Scientists digitally reconstruct skull of mysterious Triassic reptile

As the scientists note, its "paleobiology remains contentious," some scientists believe it lived on land other stated that it was an aquatic-dwelling reptile.

Tanystropheus (photo credit: Wikimedia Commons)
(photo credit: Wikimedia Commons)
Scientists have virtually reconstructed the skull of Tanystropheus, an iconic reptile from the Triassic period with a long disputed past, shedding new light on the mysterious reptile and revealing its morphology for the first time.
The reptile itself has long been purported to have a long stiffened neck with short crocodile-like body, resembling one of the heads of the Hydra from Greek mythology.
As the scientists note, its "paleobiology remains contentious." Some scientists believe it lived on land other stated that it was an aquatic-dwelling reptile.
Findings from the new research, published in Current Biology, have placed the reptile in the water - considering the skull is specialized for hunting in the water, indicated by the placement of the nostrils on the top of the snout, a "fish-trap-type dentition." Additionally, the organism sports six long, curved fangs, with the anterior three being the largest and interlocked - sharing the characteristics of a marine predator.
The scientists digitally re-pieced the skull together using high-resolution synchrotron radiation microtomography (SRμCT), pulling together a nearly complete reconstruction of the skull - originally found in Monte San Giorgio on the border of Switzerland.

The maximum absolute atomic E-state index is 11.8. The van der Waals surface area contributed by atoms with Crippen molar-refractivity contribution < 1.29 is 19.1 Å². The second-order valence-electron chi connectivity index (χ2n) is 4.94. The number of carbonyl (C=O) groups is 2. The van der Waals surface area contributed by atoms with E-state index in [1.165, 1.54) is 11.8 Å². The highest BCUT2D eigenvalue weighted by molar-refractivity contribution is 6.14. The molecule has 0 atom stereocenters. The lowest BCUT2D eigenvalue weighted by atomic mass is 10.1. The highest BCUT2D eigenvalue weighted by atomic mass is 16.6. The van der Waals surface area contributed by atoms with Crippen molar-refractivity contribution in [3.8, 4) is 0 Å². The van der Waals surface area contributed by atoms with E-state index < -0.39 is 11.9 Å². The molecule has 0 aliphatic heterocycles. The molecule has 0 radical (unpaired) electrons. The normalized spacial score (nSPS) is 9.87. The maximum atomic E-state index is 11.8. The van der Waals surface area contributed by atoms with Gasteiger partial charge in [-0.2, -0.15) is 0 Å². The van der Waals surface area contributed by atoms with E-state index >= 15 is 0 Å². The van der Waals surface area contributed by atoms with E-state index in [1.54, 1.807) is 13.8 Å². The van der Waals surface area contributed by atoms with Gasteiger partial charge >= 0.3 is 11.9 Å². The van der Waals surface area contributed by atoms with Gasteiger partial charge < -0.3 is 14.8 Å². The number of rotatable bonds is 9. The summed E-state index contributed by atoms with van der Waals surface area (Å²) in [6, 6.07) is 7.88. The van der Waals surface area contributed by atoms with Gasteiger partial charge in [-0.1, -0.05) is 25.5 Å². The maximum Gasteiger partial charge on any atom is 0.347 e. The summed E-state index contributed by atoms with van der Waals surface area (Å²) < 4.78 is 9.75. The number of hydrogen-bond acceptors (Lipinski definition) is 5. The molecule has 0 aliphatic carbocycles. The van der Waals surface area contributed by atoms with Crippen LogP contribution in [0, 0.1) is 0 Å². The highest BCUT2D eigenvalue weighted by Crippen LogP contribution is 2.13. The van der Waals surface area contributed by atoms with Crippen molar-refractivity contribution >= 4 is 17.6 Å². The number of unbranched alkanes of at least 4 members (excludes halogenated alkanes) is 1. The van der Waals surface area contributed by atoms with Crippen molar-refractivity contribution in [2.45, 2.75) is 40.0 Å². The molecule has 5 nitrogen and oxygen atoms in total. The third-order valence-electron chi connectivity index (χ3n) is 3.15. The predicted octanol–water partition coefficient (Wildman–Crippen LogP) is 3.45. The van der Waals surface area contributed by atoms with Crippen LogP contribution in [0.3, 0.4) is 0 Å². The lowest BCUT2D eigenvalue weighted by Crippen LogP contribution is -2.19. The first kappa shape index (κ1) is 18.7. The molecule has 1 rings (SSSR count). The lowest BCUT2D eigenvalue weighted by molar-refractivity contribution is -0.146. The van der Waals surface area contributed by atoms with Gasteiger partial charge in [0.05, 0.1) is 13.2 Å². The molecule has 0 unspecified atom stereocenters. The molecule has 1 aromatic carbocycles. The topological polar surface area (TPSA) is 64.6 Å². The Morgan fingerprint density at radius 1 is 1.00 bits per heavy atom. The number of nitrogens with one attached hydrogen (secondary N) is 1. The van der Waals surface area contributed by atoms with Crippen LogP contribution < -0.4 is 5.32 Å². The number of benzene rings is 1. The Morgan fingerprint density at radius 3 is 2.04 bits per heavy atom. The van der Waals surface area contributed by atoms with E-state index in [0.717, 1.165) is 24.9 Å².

"The fossilized skull... is heavily compressed, obscuring much of its anatomy (Figure 1A). However, the compression caused individual bones to disarticulate rather than deform, so they largely maintain their three-dimensional morphology," the study authors stated in the newly published research.
The scientists were also able to distinguish that there were two different species of Tanystropheus - one small, one large. It was once believed that these skeletons were just the adult and juvenile versions of the reptile, however, new revelations have proven that these in fact are two different species.
"The SRμCT data and limb bone paleohistology reveal that the large morphotype represents a separate species (Tanystropheus hydroides sp. nov.)," the study authors stated.
"Skeletochronology of the small morphotype specimens indicates that they are skeletally mature despite their small size, thus representing adult individuals of Tanystropheus longobardicus," the authors explained. "The co-occurrence of these two species of disparate size ranges and dentitions provides strong evidence for niche partitioning, highlighting the surprising versatility of the Tanystropheus bauplan and the complexity of Middle Triassic nearshore ecosystems."
"Food resources in an ecosystem are limited, and animals that look similar often develop different strategies ... It's called niche partitioning," co-author Torsten Scheyer told CNN. "So, they shared the same habitat, but didn't get in each others' way too much."
As it has proven and stated in the study, the reconstruction of the skull is invaluable in shedding light on the morphology and paleobiology of this long extinct organism.
"The bizarre Tanystropheus represents a particularly interesting case study in this regard due to its unique morphology among tetrapods, exemplified by its extremely long neck consisting of only 13 very elongate vertebrae," the authors note. "The skull reconstruction based on PIMUZ T 2790 deviates strongly from that of other early archosauromorphs and reveals that T. hydroides hunted in an aquatic environment, using its long fang-like teeth and a lateral snapping bite to seize its prey.
"Tanystropheus hydroides and T. longobardicus were two closely related species that almost certainly co-occurred in the same habitat," they concluded. "This remarkable case of niche partitioning highlights the versatility of the Tanystropheus bauplan and the complexity of Middle Triassic marine trophic networks within 10 million years after the End-Permian extinction event, and the major role of reptiles therein."